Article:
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Germany urgently needs stricter measures to check a surge in Covid-19 infections and protect hospitals from a “particularly dangerous situation”, according to the head of the country’s DIVI intensive-care medicine lobby.
ICUs have had to find beds for about 1,400 additional coronavirus patients in the past week, said DIVI president Gernot Marx. The total, now about 4,600, will reach 6,000 by Christmas, exceeding the peak during the second wave of the pandemic last winter, he predicted.
“We have to protect our staff and prevent our clinics from collapsing under the pressure,” Marx said on Wednesday in an interview with ZDF television. He also called for mandatory Covid-19 vaccines for all adults, saying the step is needed “not just to break the fourth wave but to prevent a fifth and sixth wave”.
Germany is moving closer to making Covid-19 shots compulsory, with Olaf Scholz, the incoming chancellor, throwing his support behind the initiative. The Social Democrat, who is due to be sworn in to replace Angela Merkel next week, called for a parliamentary vote before the end of the year.
Despite previous assurance that vaccines would be voluntary, there has been growing consensus across a number of parties for a mandate. Compulsory shots could then begin in February or March.
Outgoing health minister Jens Spahn said on Wednesday that 12-million of Germany’s 69-million adults are not vaccinated.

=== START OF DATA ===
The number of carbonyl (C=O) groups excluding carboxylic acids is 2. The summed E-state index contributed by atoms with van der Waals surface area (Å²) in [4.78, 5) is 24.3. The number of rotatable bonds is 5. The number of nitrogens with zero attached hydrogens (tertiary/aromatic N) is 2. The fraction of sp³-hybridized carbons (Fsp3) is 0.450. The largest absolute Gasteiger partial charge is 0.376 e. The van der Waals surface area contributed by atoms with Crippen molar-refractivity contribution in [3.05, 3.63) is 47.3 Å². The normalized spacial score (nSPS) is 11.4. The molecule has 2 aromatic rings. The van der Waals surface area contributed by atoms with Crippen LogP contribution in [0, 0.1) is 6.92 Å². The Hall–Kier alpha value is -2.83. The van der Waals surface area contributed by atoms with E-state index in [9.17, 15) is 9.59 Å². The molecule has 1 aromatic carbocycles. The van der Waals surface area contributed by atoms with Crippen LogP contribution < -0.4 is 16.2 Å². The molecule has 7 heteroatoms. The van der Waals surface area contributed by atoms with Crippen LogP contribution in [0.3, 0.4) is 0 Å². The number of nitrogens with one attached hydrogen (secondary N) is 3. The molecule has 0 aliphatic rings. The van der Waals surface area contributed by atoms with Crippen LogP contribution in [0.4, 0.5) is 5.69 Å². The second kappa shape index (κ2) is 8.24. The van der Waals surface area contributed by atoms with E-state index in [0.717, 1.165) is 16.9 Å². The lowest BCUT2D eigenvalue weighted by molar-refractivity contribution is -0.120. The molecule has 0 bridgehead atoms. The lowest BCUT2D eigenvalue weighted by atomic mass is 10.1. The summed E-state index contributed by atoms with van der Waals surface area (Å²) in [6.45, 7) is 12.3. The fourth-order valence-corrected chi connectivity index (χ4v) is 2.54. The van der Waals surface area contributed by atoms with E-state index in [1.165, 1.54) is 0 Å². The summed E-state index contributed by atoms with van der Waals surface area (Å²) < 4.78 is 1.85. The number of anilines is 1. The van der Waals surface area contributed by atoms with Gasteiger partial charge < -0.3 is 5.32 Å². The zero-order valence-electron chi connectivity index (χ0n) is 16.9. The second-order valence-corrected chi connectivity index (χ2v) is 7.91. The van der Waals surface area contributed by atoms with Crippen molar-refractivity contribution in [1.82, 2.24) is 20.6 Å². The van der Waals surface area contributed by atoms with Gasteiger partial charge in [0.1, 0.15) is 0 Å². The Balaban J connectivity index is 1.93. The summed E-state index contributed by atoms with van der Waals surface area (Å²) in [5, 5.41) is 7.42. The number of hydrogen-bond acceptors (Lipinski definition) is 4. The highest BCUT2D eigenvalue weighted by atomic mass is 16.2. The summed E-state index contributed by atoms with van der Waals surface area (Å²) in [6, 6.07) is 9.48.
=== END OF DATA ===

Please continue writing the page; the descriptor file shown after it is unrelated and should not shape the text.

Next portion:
“And that’s where our problem lies,” Spahn said in a tweet, reiterating a warning about new variants of the disease like Delta and Omicron. “The number is simply too big to protect our health system from overloading.”
Scholz, Merkel and the heads of Germany’s 16 regions will hold more talks on Thursday on a number of proposals for new restrictions, including tighter curbs on unvaccinated people, limiting fans at soccer matches and closing bars and nightclubs in hard-hit areas.
Germany recorded 67,186 new Covid-19 cases on Wednesday and the number of deaths jumped by 446, taking the total since the start of the pandemic to 101,790, according to the latest data from the RKI public-health institute.
The country’s seven-day incidence rate per 100,000 people fell for a second day, dropping to 443 after rising steadily through most of November.
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Published by Arena Holdings and distributed with the Financial Mail on the last Thursday of every month except December and January.